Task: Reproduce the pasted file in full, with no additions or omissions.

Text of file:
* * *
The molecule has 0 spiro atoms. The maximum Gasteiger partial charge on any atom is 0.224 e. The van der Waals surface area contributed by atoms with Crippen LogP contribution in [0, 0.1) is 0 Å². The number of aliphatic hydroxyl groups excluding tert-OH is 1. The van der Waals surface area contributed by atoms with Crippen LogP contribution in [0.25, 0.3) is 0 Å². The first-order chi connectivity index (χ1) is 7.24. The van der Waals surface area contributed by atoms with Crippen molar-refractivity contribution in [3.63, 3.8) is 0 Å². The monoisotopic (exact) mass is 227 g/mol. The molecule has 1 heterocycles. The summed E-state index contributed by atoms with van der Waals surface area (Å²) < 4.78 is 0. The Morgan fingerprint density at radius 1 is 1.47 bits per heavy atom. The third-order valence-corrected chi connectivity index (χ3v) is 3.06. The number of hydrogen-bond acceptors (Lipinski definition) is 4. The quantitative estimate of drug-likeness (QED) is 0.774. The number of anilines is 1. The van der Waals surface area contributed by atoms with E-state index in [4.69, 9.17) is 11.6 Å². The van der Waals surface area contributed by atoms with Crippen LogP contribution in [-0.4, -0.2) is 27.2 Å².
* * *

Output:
The molecule has 0 spiro atoms. The maximum Gasteiger partial charge on any atom is 0.224 e. The van der Waals surface area contributed by atoms with Crippen LogP contribution in [0, 0.1) is 0 Å². The number of aliphatic hydroxyl groups excluding tert-OH is 1. The van der Waals surface area contributed by atoms with Crippen LogP contribution in [0.25, 0.3) is 0 Å². The first-order chi connectivity index (χ1) is 7.24. The van der Waals surface area contributed by atoms with Crippen molar-refractivity contribution in [3.63, 3.8) is 0 Å². The monoisotopic (exact) mass is 227 g/mol. The molecule has 1 heterocycles. The summed E-state index contributed by atoms with van der Waals surface area (Å²) < 4.78 is 0. The Morgan fingerprint density at radius 1 is 1.47 bits per heavy atom. The third-order valence-corrected chi connectivity index (χ3v) is 3.06. The number of hydrogen-bond acceptors (Lipinski definition) is 4. The quantitative estimate of drug-likeness (QED) is 0.774. The number of anilines is 1. The van der Waals surface area contributed by atoms with E-state index in [4.69, 9.17) is 11.6 Å². The van der Waals surface area contributed by atoms with Crippen LogP contribution in [-0.4, -0.2) is 27.2 Å².